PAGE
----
A little too much? Sure. But according to the FAA and ICAO, laptops apparently have no business being inside of checked luggage.
In a report released by the ICAO (International Civil Aviation Organization) during its recent gathering in Montreal on October 27, it supports the FAA’s conclusion that packing a large electronic device into checked bags poses a substantial fire threat to an aircraft.
The FAA begun testing laptops inside of luggage after the TSA imposed a ban on electronic devices being brought into the cabin in the summer of this year. At the time of this new TSA policy, no testing had been carried out to merit the safety of checking electronics equipped with large, volatile batteries into the cargo hold. During the FAA testing, it was found that when a moderate heat source was added to a laptop inside a suitcase packed with other items such as clothing and items containing liquids, 1 out of 5 laptops showed ‘thermal runaway’ that could potentially ignite the laptop.
According to the testing, the most alarming discovery was what happened when the battery ignited causing other items in the suit case to catch fire. Suitcases containing things such as aerosol (dry) shampoo, nail polish remover, hand sanitizer and other similar items that contain even trace amounts of alcohol resulted in the complete burning of the suitcase which led to adjacent luggage also catching fire.
In the situation with having flammable liquids in the case with a ‘runaway’ battery, the FAA conducting 4 additional tests with a ‘runaway’ battery. 3 of the 4 tests resulted in a fire causing full destruction of the suitcase and spreading to other pieces of luggage in the cargo hold. 1 test had the fire contained inside the suitcase without any damage to outside pieces.
With all this said, it now appears that the ICAO is prepared to issue an edict to its member airlines to add Personal Electronic Devices (PEDs) to the list of hazardous materials that are banned from checked luggage.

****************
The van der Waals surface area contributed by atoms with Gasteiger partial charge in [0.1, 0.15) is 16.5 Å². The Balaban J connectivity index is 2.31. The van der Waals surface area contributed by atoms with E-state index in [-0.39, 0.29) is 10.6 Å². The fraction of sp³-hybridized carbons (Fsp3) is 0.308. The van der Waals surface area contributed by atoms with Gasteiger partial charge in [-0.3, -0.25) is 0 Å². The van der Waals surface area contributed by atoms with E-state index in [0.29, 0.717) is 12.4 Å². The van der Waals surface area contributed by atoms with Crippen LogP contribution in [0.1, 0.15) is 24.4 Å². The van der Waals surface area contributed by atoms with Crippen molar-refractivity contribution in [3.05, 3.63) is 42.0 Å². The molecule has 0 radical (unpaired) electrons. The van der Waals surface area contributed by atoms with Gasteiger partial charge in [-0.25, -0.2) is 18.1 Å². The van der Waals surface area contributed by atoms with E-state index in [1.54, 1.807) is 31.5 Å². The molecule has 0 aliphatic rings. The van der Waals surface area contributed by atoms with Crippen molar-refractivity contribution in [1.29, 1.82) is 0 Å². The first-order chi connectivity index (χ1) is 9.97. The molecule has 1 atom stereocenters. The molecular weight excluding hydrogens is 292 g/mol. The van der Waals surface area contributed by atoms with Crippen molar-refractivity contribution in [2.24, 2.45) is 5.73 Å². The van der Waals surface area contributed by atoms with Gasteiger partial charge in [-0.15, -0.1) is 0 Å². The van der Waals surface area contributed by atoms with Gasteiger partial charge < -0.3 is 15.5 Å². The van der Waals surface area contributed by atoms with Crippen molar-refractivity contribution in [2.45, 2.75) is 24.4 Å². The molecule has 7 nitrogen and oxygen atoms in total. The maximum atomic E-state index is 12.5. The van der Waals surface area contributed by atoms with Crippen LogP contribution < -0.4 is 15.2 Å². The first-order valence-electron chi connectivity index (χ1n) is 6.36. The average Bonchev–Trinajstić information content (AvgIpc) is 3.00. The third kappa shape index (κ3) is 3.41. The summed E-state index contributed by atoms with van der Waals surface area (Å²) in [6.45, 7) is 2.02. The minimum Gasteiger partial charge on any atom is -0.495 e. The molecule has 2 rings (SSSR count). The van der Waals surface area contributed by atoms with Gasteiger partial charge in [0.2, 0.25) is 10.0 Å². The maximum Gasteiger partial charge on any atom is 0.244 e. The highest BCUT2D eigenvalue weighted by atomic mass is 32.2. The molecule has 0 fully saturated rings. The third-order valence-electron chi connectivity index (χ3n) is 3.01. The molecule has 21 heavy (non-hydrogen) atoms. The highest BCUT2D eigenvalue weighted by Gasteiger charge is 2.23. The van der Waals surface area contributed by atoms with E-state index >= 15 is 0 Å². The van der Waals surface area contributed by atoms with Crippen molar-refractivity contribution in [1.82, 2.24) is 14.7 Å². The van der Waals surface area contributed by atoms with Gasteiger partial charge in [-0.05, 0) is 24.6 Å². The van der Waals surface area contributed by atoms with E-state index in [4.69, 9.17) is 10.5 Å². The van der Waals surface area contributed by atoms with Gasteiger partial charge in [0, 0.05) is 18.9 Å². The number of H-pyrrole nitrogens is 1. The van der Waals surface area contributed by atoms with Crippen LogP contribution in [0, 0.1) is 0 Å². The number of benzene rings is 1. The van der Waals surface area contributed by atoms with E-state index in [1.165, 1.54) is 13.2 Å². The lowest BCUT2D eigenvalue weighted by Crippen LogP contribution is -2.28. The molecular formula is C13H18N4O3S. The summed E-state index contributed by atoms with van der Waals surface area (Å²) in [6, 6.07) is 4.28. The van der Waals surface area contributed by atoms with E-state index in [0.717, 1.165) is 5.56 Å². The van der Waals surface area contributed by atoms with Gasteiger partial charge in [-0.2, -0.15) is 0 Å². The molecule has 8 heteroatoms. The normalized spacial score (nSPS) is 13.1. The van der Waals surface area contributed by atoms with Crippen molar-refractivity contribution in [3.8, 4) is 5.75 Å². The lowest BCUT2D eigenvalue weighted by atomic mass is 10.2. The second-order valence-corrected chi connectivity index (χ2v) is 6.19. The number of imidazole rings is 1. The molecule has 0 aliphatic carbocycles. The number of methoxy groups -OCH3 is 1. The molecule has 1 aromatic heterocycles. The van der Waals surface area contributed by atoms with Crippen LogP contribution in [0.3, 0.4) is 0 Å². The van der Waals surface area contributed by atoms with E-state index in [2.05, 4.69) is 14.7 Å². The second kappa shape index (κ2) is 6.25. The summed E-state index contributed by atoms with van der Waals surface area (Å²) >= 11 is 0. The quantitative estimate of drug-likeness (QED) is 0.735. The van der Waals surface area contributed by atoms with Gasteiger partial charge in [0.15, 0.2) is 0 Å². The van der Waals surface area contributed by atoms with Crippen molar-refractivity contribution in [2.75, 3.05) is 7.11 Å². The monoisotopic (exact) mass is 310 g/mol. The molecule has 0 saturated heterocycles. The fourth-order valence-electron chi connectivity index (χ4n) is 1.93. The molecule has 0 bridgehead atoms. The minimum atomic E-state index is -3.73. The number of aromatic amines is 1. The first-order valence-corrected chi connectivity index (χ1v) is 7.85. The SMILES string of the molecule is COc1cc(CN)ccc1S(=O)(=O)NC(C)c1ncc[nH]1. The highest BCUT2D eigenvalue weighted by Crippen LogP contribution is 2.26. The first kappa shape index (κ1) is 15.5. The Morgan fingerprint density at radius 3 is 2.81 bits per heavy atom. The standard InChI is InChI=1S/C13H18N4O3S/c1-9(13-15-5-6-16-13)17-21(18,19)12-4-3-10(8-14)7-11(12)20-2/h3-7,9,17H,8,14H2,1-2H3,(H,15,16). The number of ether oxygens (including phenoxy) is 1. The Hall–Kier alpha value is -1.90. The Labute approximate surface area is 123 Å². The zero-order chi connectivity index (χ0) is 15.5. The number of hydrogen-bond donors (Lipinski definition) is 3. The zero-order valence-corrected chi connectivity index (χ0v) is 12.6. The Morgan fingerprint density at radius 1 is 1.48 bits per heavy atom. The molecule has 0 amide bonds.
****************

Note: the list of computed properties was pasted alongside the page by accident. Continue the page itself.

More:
We should see this change take effect in the next few weeks since no one is opposing the FAA’s findings or the recommendation to ban laptops in checked bags.
Beginning tomorrow, October 26, passengers heading to the USA will be subject to a substantial increase in security measures before being allowed to board their flight. In fact, the new requirements include being at the airport AT LEAST 90 minutes ahead of your USA-bound flight’s departure so that you have enough time for the new screening process. This covers all USA and International carriers that fly to the USA.
According to the TSA, this will impact 2,000 daily flights that arrive in the USA and approximately 325,000 passengers.
This is not exactly a new surprise that popped up today. Tomorrow happens to be a deadline that was set 120 days ago when the USA first issued bans on electronics in the cabin, and other restrictions. Most if not all of those restrictions have since been lifted once airlines and airports demonstrated compliance with the new policies.
What might be different starting tomorrow?
The biggest change that I see is that security personnel will increase the number of ‘random’ interviews that they conduct with passengers heading to the USA. These interviews can happen either at the check-in area or at the gate.